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What looks like a swarm of bees flying around a ball is actually a map of the junk and debris in low orbit (<2000 km) around the Earth. The plot is from NASA Earth Observatory. The dots are plotted according to the position of the debris at the time. They are not plotted according to their size. The debris pieces are moving as fast as 7,800 m/s, which is 5 miles/sec. They constitute a major problem for any spacecraft in low orbit from possible collisions.

There have been several previous diaries about the problem of Space Debris or Space Junk. Go to the Search feature and put those terms in "quotes" to find them. What is different this time is the proposal by the Swiss to remove some of the debris.

More about the Swiss plan is below the squiggle.

Scale and Scope of the Debris Problem
This map shows the space junk out to the distance of geosynchronous satellites, the kind your home satellite dish points toward. Notice the fine ring. Satellites and debris at this distance orbit the Earth in about 24 hours, the same time it takes the Earth to rotate. So, it appears to remain above the same point on Earth above the equator. Following this image is another view of the junk from above the pole of Earth.


This chart from the European Space Agency illustrates the types of objects and the increase in their number up to 2008. Currently, there are over 16,000 tracked objects of 10 cm size or larger. There are possibly 500,000 objects too small to track. This NASA article explains more of the scope of the problem if you want more info. Here is another url offering images and reading into the debris problem.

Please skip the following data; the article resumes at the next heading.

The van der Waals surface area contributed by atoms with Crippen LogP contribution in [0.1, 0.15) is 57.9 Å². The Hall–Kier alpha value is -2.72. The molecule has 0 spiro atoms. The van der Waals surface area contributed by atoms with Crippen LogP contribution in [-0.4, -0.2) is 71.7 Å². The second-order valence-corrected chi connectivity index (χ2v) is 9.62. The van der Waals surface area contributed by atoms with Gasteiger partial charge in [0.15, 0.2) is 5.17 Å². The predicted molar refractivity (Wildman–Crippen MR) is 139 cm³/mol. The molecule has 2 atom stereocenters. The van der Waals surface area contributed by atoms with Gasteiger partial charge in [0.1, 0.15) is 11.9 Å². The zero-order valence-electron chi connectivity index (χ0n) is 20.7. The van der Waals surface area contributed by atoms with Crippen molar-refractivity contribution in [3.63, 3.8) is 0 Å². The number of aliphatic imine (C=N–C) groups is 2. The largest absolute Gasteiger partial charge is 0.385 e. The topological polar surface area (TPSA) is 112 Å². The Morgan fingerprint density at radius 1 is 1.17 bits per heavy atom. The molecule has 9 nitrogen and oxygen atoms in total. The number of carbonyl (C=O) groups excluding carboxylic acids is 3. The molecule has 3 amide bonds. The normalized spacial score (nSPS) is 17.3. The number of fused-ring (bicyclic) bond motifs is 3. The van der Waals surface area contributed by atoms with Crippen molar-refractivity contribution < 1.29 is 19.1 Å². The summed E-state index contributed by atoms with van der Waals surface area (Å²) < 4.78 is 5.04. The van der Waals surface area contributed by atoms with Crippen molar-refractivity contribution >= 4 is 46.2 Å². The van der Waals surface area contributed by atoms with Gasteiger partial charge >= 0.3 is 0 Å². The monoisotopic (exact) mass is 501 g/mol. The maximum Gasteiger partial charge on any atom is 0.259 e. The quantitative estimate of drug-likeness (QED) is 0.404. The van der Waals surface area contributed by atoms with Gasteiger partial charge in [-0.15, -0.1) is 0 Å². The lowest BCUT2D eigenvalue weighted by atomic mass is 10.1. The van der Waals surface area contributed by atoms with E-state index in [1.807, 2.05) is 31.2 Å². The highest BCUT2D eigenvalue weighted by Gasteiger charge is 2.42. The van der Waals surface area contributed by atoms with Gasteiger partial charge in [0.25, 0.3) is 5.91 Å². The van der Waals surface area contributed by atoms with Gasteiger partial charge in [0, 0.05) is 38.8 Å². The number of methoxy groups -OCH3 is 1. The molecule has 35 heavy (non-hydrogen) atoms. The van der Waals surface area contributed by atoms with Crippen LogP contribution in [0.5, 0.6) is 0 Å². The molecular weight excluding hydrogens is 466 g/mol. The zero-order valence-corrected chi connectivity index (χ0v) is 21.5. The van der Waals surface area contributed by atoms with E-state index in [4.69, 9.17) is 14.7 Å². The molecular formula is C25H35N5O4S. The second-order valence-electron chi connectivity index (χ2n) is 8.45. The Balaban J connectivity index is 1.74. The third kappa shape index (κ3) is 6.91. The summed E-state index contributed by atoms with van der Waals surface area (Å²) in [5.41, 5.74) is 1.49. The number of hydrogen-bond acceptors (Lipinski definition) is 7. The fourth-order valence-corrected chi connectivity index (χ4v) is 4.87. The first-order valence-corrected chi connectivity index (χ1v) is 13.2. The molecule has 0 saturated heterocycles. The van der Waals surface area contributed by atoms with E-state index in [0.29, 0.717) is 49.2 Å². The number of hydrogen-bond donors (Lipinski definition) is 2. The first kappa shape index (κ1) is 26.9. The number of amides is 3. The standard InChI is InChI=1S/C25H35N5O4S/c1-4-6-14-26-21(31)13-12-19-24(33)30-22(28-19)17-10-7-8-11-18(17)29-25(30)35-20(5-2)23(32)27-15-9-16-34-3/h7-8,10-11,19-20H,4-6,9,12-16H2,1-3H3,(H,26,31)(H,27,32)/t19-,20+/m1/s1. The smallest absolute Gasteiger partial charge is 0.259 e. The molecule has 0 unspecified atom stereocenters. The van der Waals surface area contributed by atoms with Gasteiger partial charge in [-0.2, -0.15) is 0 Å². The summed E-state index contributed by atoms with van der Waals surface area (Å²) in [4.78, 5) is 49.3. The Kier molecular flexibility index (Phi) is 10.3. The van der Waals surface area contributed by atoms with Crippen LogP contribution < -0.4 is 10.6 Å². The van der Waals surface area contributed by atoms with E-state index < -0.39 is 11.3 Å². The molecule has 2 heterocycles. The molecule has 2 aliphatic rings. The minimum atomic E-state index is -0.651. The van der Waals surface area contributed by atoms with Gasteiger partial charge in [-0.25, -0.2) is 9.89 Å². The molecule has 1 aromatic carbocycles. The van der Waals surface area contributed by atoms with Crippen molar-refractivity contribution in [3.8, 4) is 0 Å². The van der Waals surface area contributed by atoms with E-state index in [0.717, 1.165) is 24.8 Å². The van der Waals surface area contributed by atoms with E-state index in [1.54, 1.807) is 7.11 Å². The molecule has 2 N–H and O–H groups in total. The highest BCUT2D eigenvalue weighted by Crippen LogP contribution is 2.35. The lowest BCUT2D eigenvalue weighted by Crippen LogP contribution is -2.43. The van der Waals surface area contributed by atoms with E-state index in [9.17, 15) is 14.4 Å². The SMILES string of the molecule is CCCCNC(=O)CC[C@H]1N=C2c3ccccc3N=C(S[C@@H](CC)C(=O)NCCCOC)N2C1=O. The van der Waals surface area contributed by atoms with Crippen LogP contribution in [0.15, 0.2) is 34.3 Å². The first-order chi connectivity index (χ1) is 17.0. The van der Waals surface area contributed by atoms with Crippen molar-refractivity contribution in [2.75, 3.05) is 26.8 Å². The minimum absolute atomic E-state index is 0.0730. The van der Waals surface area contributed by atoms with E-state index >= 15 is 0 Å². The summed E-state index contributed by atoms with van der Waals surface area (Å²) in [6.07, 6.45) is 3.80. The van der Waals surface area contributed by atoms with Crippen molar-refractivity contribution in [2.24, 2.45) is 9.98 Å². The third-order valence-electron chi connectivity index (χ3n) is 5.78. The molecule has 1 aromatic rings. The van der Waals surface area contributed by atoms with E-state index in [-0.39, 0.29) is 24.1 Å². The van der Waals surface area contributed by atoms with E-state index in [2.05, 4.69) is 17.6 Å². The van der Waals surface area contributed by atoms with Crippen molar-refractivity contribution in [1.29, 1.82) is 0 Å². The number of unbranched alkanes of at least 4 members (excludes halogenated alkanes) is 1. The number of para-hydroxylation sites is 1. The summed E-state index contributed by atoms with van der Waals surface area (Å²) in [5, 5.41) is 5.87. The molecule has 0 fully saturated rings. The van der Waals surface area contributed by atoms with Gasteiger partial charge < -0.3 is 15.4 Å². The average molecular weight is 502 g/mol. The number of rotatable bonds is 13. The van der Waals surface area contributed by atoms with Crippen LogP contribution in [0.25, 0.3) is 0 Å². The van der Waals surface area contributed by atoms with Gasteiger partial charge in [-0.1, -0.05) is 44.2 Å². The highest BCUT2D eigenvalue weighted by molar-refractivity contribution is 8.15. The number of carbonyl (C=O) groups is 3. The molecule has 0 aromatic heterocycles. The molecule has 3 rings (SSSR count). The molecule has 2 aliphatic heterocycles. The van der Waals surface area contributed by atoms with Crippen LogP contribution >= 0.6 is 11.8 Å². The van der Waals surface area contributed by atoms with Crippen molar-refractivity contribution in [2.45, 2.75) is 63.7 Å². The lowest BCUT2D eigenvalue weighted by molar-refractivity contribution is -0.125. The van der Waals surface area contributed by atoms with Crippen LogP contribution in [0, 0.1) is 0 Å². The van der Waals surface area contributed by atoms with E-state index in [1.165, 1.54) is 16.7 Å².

If you have a school globe handy, the 12" model in your kid's room, most of the junk is in orbit within about 1" of the surface. Most of the satellites of Earth are in orbit within that range of the surface. The International Space Station is in orbit about ⅓" above this school globe model. It has been visited many times by the Space Shuttle and the Russian Soyuz vehicles ferrying equipment and people.

The ISS and the visiting spacecraft all orbit at speeds of 7,800 m/s. When they are going parallel to each other, their relative speeds make it seem like a motionless ballet. Only by looking down to Earth is there a sense of high speed. But, if the motions of the orbiting objects is not parallel, collisions can occur at hyper-velocity. This has happened many times. Space junk collides with other junk. Junk collides with active satellites. For example, upon return of Shuttle flight STS-7, close inspection of one of the windows showed the damage in the image below. An object not much bigger than a fleck of paint caused this damage. A 1 mm scale is marked below the damage.